Boston Lying-In Hospital.
Boston Lying-in Hospital (BLI) was the earliest incarnation of what is known today as the Brigham and Women’s Hospital. In 1832, the Massachusetts Charitable Fire Society and the Massachusetts Humane Society each contributed $5000 towards the establishment of a hospital “for the care and relief of poor and deserving women.” Dr. Walter Channing and Dr. Enoch Hale are credited as the founders and first attending physicians of the Boston Lying-in Hospital.
Boston Lying-in Hospital provided maternity care for indigent women at 718 Washington Street in Boston, Massachusetts and was the first institution of its kind in New England. By 1853, BLI had outgrown its building and moved to Springfield and Worcester Streets. At this time the hospital was charging patients for board, but was not generating enough income to meet expenses. Consequently, the hospital was closed in 1856 and the property sold in 1857. By careful investment of the remaining funds after payment of debts, trustees were able to reopen the hospital in 1873 at 24 McLean Street. In 1923, BLI relocated once more to 221 Longwood Avenue across the street from the Harvard Medical School quadrangle. In 1932, Richardson House was added to provide more private rooms for new mothers.
The Boston Lying-in Hospital’s obstetrics training program and the Free Hospital for Women’s gynecology training program, informally associated since 1922, were formally united in 1951. In 1966, the Boston Lying-in Hospital merged with the Free Hospital for Women in cooperation with Harvard Medical School, to form the Boston Hospital for Women (BHW). In 1975, BHW merged with the Peter Bent Brigham and the Robert B. Brigham Hospitals forming the Affiliated Hospitals Center. In 1980, at the time of the opening of a new state-of-the-art facility, the Affiliated Hospitals Center became known as the Brigham and Women’s Hospital, a teaching affiliate of the Harvard Medical School.
Many advances in the practice of obstetrics in the United States were pioneered by staff at the Boston Lying-in Hospital, including the use of anesthesia for labor pain, using rubber gloves and washing hands to prevent infection, outpatient services, heated bassinets for premature infants, and a nurse training school. The hospital also established pre-natal care clinics, standards for cesarean section procedures, cardiac care for pregnant women, and preventative medicine for newborns. The first RH factor in blood was also identified at BLI. These advances produced a steady, and often dramatic, drop in both maternal and fetal mortality rates over the course of its 134 years of independent operation.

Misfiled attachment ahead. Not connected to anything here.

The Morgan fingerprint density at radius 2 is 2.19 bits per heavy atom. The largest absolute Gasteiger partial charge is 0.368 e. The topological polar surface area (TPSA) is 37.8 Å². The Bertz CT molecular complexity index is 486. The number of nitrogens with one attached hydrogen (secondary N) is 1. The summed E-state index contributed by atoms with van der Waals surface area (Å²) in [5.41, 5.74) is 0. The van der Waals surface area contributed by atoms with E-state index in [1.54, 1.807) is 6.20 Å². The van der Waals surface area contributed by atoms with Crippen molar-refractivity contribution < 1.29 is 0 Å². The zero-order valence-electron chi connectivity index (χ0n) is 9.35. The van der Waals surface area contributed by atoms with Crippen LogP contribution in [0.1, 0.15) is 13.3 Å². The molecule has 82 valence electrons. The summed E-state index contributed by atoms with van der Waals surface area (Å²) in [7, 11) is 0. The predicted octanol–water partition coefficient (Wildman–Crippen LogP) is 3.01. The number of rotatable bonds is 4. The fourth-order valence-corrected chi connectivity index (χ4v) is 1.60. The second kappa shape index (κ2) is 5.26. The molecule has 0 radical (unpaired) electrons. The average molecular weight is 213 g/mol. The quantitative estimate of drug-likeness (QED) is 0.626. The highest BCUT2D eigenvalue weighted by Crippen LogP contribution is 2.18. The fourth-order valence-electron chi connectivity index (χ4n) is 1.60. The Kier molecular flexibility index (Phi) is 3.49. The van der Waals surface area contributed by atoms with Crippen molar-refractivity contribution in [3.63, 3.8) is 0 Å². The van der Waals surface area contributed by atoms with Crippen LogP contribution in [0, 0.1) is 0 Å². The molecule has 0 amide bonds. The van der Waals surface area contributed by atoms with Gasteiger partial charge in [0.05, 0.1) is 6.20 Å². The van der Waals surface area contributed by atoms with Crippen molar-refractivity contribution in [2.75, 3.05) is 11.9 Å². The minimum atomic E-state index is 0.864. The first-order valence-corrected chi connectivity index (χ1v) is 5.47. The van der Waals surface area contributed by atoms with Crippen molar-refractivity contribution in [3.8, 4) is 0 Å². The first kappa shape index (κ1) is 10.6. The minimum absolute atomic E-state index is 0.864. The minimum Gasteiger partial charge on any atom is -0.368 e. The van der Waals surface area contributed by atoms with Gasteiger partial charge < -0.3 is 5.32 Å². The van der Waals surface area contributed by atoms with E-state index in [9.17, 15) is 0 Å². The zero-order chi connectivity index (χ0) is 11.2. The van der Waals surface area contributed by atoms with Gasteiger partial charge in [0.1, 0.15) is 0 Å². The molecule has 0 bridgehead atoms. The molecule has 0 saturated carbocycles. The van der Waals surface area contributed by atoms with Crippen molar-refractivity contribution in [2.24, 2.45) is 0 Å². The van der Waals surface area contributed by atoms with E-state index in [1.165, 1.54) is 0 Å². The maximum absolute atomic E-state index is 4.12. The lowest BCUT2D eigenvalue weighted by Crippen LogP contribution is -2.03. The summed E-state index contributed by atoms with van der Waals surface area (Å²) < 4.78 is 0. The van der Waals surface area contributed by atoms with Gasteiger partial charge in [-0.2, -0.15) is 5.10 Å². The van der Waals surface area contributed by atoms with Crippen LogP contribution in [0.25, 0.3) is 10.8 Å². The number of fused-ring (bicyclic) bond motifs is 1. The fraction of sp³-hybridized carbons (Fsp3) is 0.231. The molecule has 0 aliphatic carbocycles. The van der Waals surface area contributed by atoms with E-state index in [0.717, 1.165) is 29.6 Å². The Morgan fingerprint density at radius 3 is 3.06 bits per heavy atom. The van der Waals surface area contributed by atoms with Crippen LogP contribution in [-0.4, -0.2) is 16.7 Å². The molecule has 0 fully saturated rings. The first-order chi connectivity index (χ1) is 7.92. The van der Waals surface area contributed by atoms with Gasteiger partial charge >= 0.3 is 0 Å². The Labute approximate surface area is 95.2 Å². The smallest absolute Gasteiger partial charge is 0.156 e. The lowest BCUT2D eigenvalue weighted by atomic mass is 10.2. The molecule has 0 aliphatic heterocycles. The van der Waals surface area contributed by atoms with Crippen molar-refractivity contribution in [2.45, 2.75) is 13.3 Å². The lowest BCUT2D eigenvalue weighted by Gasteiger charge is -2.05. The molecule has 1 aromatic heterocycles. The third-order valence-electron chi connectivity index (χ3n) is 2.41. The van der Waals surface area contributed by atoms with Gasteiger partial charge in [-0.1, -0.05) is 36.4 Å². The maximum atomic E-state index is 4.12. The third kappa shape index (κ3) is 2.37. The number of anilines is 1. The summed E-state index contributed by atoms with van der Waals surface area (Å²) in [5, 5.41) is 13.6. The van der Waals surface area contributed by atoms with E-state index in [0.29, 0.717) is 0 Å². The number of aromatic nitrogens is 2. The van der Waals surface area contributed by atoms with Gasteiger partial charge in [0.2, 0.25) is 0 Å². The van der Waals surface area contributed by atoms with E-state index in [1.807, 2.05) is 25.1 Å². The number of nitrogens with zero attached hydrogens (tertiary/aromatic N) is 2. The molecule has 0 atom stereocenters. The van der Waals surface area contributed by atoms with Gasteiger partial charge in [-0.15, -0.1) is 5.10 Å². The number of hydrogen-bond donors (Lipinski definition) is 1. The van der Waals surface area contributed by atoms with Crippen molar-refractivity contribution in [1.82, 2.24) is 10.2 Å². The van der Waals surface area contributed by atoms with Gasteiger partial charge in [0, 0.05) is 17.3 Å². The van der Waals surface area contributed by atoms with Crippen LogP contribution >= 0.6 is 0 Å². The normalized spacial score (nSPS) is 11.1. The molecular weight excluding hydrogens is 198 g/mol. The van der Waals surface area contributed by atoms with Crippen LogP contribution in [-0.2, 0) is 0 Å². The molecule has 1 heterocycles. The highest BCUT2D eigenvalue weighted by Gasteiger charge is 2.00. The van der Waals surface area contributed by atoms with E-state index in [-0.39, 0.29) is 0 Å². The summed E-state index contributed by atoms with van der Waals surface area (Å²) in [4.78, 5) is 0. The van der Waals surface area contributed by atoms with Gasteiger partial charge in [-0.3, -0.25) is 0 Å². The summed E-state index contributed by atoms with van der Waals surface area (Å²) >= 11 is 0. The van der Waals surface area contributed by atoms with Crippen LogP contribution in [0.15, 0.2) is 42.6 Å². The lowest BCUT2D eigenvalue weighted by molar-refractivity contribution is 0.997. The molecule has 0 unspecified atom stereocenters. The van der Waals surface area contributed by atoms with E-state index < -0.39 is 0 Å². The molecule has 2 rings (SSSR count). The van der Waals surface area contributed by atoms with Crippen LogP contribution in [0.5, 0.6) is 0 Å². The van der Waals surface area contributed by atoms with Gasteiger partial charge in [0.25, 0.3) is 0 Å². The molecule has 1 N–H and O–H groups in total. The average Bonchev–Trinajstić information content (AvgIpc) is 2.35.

From the guide to the Records, 1855–1983 (Bulk 1921–1966)., (Francis A. Countway Library of Medicine. Center for the History of Medicine.)
|referencedIn||Class Book, 1863-1924.||Harvard University Archives.|
|referencedIn||Free Hospital for Women. Records, 1879-1969.||Harvard University, Medical School, Countway Library|
|creatorOf||Records, 1855–1983 (Bulk 1921–1966).||Francis A. Countway Library of Medicine|
|referencedIn||Harvard Medical School Affiliated Hospitals. Images, 1800-1980.||Francis A. Countway Library of Medicine|
|associatedWith||Coolidge and Shattuck||corporateBody|
|associatedWith||Coolidge, Shepley, Bulfinch and Abbott||corporateBody|
|associatedWith||Francis A. Countway Library of Medicine. Center for the History of Medicine.||corporateBody|
|associatedWith||Free Hospital for Women.||corporateBody|
|associatedWith||Harvard College (1780- ). Class of 1864.||corporateBody|
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